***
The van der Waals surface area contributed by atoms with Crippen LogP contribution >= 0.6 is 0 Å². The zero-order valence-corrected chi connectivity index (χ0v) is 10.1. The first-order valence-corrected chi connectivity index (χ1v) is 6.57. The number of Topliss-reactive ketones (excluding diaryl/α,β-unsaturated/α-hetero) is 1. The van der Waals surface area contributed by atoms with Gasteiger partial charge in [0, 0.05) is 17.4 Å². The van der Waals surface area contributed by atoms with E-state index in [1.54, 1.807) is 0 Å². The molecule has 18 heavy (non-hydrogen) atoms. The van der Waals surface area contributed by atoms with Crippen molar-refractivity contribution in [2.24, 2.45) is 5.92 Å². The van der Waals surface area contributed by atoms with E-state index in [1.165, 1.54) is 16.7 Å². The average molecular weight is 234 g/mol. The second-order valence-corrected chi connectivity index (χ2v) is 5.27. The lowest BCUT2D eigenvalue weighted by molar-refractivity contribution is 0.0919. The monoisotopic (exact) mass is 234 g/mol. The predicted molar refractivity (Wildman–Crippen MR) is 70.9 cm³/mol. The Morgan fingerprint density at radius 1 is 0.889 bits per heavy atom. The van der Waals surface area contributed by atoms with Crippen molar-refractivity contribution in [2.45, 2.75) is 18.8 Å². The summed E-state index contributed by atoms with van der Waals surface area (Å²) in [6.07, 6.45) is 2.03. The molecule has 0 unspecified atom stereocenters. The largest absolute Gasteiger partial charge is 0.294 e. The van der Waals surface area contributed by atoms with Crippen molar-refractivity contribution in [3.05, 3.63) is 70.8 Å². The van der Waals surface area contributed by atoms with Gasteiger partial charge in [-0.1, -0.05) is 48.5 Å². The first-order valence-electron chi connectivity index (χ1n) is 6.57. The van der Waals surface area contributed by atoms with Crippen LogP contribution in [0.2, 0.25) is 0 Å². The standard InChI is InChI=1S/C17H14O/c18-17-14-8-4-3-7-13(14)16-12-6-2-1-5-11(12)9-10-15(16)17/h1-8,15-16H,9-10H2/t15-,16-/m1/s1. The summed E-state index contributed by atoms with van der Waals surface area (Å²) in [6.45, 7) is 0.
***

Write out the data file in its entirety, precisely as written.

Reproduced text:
The van der Waals surface area contributed by atoms with Crippen LogP contribution >= 0.6 is 0 Å². The zero-order valence-corrected chi connectivity index (χ0v) is 10.1. The first-order valence-corrected chi connectivity index (χ1v) is 6.57. The number of Topliss-reactive ketones (excluding diaryl/α,β-unsaturated/α-hetero) is 1. The van der Waals surface area contributed by atoms with Gasteiger partial charge in [0, 0.05) is 17.4 Å². The van der Waals surface area contributed by atoms with E-state index in [1.54, 1.807) is 0 Å². The molecule has 18 heavy (non-hydrogen) atoms. The van der Waals surface area contributed by atoms with Crippen molar-refractivity contribution in [2.24, 2.45) is 5.92 Å². The van der Waals surface area contributed by atoms with E-state index in [1.165, 1.54) is 16.7 Å². The average molecular weight is 234 g/mol. The second-order valence-corrected chi connectivity index (χ2v) is 5.27. The lowest BCUT2D eigenvalue weighted by molar-refractivity contribution is 0.0919. The monoisotopic (exact) mass is 234 g/mol. The predicted molar refractivity (Wildman–Crippen MR) is 70.9 cm³/mol. The Morgan fingerprint density at radius 1 is 0.889 bits per heavy atom. The van der Waals surface area contributed by atoms with Crippen molar-refractivity contribution in [2.45, 2.75) is 18.8 Å². The summed E-state index contributed by atoms with van der Waals surface area (Å²) in [6.07, 6.45) is 2.03. The molecule has 0 unspecified atom stereocenters. The largest absolute Gasteiger partial charge is 0.294 e. The van der Waals surface area contributed by atoms with Crippen molar-refractivity contribution in [3.05, 3.63) is 70.8 Å². The van der Waals surface area contributed by atoms with Gasteiger partial charge in [-0.1, -0.05) is 48.5 Å². The first-order valence-electron chi connectivity index (χ1n) is 6.57. The van der Waals surface area contributed by atoms with Crippen LogP contribution in [0.2, 0.25) is 0 Å². The standard InChI is InChI=1S/C17H14O/c18-17-14-8-4-3-7-13(14)16-12-6-2-1-5-11(12)9-10-15(16)17/h1-8,15-16H,9-10H2/t15-,16-/m1/s1. The summed E-state index contributed by atoms with van der Waals surface area (Å²) in [6.45, 7) is 0.